In Mixed Catch, NF Senior Editor Linc Bedrosian spotlights a wide range of commercial fishing-related news items from coast to coast.
Friday, 16 July 2010
Tell me, do you miss former NMFS head Bill Hogarth?
I can’t say I was Hogarth’s biggest fan. NMFS was saddled with over 100 lawsuits when Hogarth took office. One of Hogarth’s first missions was to make the lawsuits go away.
And they did — largely at fishermen’s expense. It was hard to shake the feeling that NMFS was managing fisheries so that environmental groups wouldn’t sue the agency.
Still, Hogarth was visible. He visited fishing ports around the nation and talked with fishermen. He gave keynote speeches at Fish Expo trade shows on both coasts. And he was available to talk to the media about fisheries issues.
Today, NMFS' role isn’t so clear. It's hard to even know what to call the agency anymore — is it NMFS or NOAA's National Marine Fisheries Serivice or NOAA Fisheries?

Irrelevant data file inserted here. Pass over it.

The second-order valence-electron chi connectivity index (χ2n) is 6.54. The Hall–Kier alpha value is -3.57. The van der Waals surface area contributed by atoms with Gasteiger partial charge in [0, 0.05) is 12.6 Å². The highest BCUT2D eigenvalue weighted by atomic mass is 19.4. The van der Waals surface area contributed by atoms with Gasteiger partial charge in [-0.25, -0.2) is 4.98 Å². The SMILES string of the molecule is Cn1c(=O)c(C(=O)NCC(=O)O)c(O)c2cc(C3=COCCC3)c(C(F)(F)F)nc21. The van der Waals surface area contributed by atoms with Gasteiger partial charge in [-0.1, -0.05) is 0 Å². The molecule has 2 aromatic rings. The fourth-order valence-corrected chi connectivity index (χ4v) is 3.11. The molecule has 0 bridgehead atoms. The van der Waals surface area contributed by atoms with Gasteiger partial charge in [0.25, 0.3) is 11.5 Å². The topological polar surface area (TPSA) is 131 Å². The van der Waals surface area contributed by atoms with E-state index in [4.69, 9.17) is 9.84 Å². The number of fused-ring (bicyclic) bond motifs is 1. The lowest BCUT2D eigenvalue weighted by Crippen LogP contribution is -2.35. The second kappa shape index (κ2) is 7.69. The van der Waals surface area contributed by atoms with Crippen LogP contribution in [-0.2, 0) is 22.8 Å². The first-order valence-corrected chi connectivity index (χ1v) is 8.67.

NOAA chief Jane Lubchenco is the one quoted in the media these days, not NMFS director Eric Schwaab. Lubchenco and NOAA, not NMFS, appear to be driving the U.S. fisheries management train. Neither Lubchenco or Schwaab, for whatever reasons, have been highly visible in the fishing community.
If there’s a page they should take out of the Bill Hogarth playbook, that would be a good one to grab. Actually visitng with and talking to fishermen would be a good way of promoting communication and fostering greater transparency in NOAA/NMFS operations.
National Fisherman Live: 9/9/14
In this episode:
Seafood Watch upgrades status of 21 fish species
Calif. bill attacking seafood mislabeling approved
Ballot item would protect Bristol Bay salmon
NOAA closes cod, yellowtail fishing areas
Pacific panel halves young bluefin harvest
National Fisherman Live: 8/26/14
In this episode, National Fisherman Publisher Jerry Fraser talks about his early days dragging for redfish on the Vandal.
More than a dozen higher education institutions and federal and local fishery management agencies and organizations in American Samoa, Guam, the Commonwealth of the Northern Mariana Islands and Hawaii have signed a memorandum of understanding aimed at building the capacity of the U.S. Pacific Island territories to manage their fisheries and fishery-related resources.